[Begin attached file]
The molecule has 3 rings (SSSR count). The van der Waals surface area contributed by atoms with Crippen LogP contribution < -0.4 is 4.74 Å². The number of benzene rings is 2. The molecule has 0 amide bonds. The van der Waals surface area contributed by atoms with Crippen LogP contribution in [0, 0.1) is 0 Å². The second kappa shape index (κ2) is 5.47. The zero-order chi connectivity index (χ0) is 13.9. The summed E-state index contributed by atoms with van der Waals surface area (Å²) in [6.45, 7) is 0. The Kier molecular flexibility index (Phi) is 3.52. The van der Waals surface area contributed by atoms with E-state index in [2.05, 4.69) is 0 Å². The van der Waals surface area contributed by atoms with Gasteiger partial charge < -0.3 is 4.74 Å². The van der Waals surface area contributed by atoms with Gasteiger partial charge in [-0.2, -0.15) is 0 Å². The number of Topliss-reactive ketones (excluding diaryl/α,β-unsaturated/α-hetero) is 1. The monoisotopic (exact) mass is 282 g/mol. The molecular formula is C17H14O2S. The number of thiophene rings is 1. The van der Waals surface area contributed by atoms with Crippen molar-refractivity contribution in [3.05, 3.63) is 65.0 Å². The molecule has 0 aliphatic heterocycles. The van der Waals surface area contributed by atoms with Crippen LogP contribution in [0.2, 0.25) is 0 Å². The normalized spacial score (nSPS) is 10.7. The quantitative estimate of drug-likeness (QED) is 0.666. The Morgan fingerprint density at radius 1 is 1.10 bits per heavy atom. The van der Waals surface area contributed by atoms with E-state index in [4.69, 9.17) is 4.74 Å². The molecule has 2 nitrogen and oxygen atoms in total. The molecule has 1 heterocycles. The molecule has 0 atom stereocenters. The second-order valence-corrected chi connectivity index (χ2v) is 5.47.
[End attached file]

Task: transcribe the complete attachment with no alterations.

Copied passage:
The molecule has 3 rings (SSSR count). The van der Waals surface area contributed by atoms with Crippen LogP contribution < -0.4 is 4.74 Å². The number of benzene rings is 2. The molecule has 0 amide bonds. The van der Waals surface area contributed by atoms with Crippen LogP contribution in [0, 0.1) is 0 Å². The second kappa shape index (κ2) is 5.47. The zero-order chi connectivity index (χ0) is 13.9. The summed E-state index contributed by atoms with van der Waals surface area (Å²) in [6.45, 7) is 0. The Kier molecular flexibility index (Phi) is 3.52. The van der Waals surface area contributed by atoms with E-state index in [2.05, 4.69) is 0 Å². The van der Waals surface area contributed by atoms with Gasteiger partial charge < -0.3 is 4.74 Å². The van der Waals surface area contributed by atoms with Gasteiger partial charge in [-0.2, -0.15) is 0 Å². The number of Topliss-reactive ketones (excluding diaryl/α,β-unsaturated/α-hetero) is 1. The monoisotopic (exact) mass is 282 g/mol. The molecular formula is C17H14O2S. The number of thiophene rings is 1. The van der Waals surface area contributed by atoms with Crippen molar-refractivity contribution in [3.05, 3.63) is 65.0 Å². The molecule has 0 aliphatic heterocycles. The van der Waals surface area contributed by atoms with Crippen LogP contribution in [0.2, 0.25) is 0 Å². The normalized spacial score (nSPS) is 10.7. The quantitative estimate of drug-likeness (QED) is 0.666. The Morgan fingerprint density at radius 1 is 1.10 bits per heavy atom. The van der Waals surface area contributed by atoms with E-state index in [4.69, 9.17) is 4.74 Å². The molecule has 2 nitrogen and oxygen atoms in total. The molecule has 1 heterocycles. The molecule has 0 atom stereocenters. The second-order valence-corrected chi connectivity index (χ2v) is 5.47.